In 2015, when Jane appeared relatively healthy, the CBC failed to recognize rare cancer cells circulating in her blood — the cellular foreshadowing of a developing disease. Over the course of a year, the proliferation of abnormal blood cells replaced Jane’s bone marrow with cancerous cells leaving her unable to fight infections, control bleeding, or transport oxygen efficiently in her blood. By the time Jane’s leukemia was detected in 2016, her cancer was already so advanced that her prognosis was grim.
To save Jane and thousands of patients like her, IllumiRNA designed an alternative diagnostic approach. Instead of broadly dividing cells into categories, the team strived to meticulously examine each cell in Jane’s blood sample for signs of cancerous activity. According to Garg, the goal was to “find, with much higher sensitivity, those people who have a very small but detectable burden of disease where the complete blood count can’t.”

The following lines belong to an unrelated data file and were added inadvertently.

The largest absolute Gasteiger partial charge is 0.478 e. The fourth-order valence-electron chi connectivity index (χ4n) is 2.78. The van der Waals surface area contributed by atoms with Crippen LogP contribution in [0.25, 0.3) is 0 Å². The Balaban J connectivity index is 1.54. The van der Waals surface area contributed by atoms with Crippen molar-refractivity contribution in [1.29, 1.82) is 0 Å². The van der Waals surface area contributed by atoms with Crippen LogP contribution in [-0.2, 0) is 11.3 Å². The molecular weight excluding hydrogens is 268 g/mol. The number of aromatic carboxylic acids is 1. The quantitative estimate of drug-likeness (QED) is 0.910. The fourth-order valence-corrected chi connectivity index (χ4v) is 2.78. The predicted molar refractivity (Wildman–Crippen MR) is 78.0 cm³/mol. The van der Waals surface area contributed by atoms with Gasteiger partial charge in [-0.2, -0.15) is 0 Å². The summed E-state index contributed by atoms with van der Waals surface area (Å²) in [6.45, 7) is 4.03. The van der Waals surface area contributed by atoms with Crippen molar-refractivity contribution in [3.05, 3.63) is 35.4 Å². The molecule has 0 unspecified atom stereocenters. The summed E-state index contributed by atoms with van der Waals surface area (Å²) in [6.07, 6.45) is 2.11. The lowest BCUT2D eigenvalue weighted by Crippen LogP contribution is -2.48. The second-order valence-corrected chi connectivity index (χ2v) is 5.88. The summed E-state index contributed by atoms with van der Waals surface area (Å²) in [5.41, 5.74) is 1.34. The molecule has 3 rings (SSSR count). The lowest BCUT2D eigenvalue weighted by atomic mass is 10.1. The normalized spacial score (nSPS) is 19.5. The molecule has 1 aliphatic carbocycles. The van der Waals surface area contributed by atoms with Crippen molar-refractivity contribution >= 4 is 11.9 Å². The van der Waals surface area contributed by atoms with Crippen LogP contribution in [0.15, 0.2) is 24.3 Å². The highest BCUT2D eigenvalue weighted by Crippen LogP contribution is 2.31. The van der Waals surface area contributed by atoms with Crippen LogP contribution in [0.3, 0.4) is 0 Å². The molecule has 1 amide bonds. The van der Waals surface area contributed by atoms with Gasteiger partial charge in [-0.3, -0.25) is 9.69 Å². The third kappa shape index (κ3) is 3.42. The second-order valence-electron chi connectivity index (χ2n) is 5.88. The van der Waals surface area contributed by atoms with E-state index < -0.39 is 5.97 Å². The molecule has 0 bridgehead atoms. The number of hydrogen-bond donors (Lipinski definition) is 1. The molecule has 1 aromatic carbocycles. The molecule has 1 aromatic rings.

The initial step in diagnosis was to distinguish a cancer cell from a normal cell. To accomplish this, IllumiRNA focused on small molecules known as microRNAs. MicroRNAs, which like DNA consist of a unique combination of nucleotides, are genetic levers that control the expression of large groups of genes. By consulting the Cancer Genome Atlas, IllumiRNA identified groups of microRNAs that exist only in leukemic cells and groups of microRNAs that exist only in normal cells.
Despite this knowledge, IllumiRNA faced a formidable challenge — the technology to analyze microRNAs on an individual cell basis did not exist.
The solution to that challenge, a microfluidic chip, looks like a crop circle etched onto the surface of a glass slide and acts as a miniature laboratory. Designed by engineers Bader and Bose, the chip is a roughly two centimeter by eight centimeter rectangle composed of silicon elastomer hollowed out by a series of curved and straight channels that coordinate an intricate set of reactions.